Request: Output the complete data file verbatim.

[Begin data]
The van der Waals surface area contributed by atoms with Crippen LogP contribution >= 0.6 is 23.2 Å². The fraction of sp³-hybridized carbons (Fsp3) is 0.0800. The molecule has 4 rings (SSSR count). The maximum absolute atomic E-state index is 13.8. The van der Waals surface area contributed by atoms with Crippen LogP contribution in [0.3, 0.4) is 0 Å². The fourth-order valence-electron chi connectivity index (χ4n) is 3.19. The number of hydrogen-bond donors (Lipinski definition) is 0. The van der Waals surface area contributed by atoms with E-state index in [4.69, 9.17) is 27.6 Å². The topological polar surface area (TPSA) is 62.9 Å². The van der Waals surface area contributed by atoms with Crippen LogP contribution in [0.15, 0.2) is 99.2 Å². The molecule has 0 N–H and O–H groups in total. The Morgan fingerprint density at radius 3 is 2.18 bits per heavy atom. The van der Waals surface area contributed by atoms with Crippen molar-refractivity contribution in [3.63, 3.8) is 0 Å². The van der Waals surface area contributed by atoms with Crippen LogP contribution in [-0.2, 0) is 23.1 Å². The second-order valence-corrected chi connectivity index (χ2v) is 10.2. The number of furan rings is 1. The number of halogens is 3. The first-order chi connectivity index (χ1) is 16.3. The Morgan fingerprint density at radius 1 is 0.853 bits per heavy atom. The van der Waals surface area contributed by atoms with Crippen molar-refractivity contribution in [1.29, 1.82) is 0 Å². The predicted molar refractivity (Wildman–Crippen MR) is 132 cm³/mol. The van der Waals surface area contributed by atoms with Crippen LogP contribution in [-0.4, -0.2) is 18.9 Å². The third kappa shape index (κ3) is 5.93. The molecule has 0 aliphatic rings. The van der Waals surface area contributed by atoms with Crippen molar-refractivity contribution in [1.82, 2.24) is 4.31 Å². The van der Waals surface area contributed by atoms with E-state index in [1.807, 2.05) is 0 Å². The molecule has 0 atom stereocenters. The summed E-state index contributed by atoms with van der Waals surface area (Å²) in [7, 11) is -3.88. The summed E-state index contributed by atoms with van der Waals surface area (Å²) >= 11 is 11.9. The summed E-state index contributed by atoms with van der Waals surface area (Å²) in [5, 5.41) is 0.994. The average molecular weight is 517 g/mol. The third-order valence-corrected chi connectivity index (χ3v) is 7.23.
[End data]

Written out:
The van der Waals surface area contributed by atoms with Crippen LogP contribution >= 0.6 is 23.2 Å². The fraction of sp³-hybridized carbons (Fsp3) is 0.0800. The molecule has 4 rings (SSSR count). The maximum absolute atomic E-state index is 13.8. The van der Waals surface area contributed by atoms with Crippen LogP contribution in [0.3, 0.4) is 0 Å². The fourth-order valence-electron chi connectivity index (χ4n) is 3.19. The number of hydrogen-bond donors (Lipinski definition) is 0. The van der Waals surface area contributed by atoms with E-state index in [4.69, 9.17) is 27.6 Å². The topological polar surface area (TPSA) is 62.9 Å². The van der Waals surface area contributed by atoms with Crippen LogP contribution in [0.15, 0.2) is 99.2 Å². The molecule has 0 N–H and O–H groups in total. The Morgan fingerprint density at radius 3 is 2.18 bits per heavy atom. The van der Waals surface area contributed by atoms with Crippen molar-refractivity contribution in [3.63, 3.8) is 0 Å². The van der Waals surface area contributed by atoms with Crippen LogP contribution in [-0.2, 0) is 23.1 Å². The second-order valence-corrected chi connectivity index (χ2v) is 10.2. The number of furan rings is 1. The number of halogens is 3. The first-order chi connectivity index (χ1) is 16.3. The Morgan fingerprint density at radius 1 is 0.853 bits per heavy atom. The van der Waals surface area contributed by atoms with Crippen molar-refractivity contribution in [1.29, 1.82) is 0 Å². The predicted molar refractivity (Wildman–Crippen MR) is 132 cm³/mol. The van der Waals surface area contributed by atoms with Crippen LogP contribution in [-0.4, -0.2) is 18.9 Å². The third kappa shape index (κ3) is 5.93. The molecule has 0 aliphatic rings. The van der Waals surface area contributed by atoms with Crippen molar-refractivity contribution in [1.82, 2.24) is 4.31 Å². The van der Waals surface area contributed by atoms with E-state index in [1.807, 2.05) is 0 Å². The molecule has 0 atom stereocenters. The summed E-state index contributed by atoms with van der Waals surface area (Å²) in [7, 11) is -3.88. The summed E-state index contributed by atoms with van der Waals surface area (Å²) >= 11 is 11.9. The summed E-state index contributed by atoms with van der Waals surface area (Å²) in [5, 5.41) is 0.994. The average molecular weight is 517 g/mol. The third-order valence-corrected chi connectivity index (χ3v) is 7.23.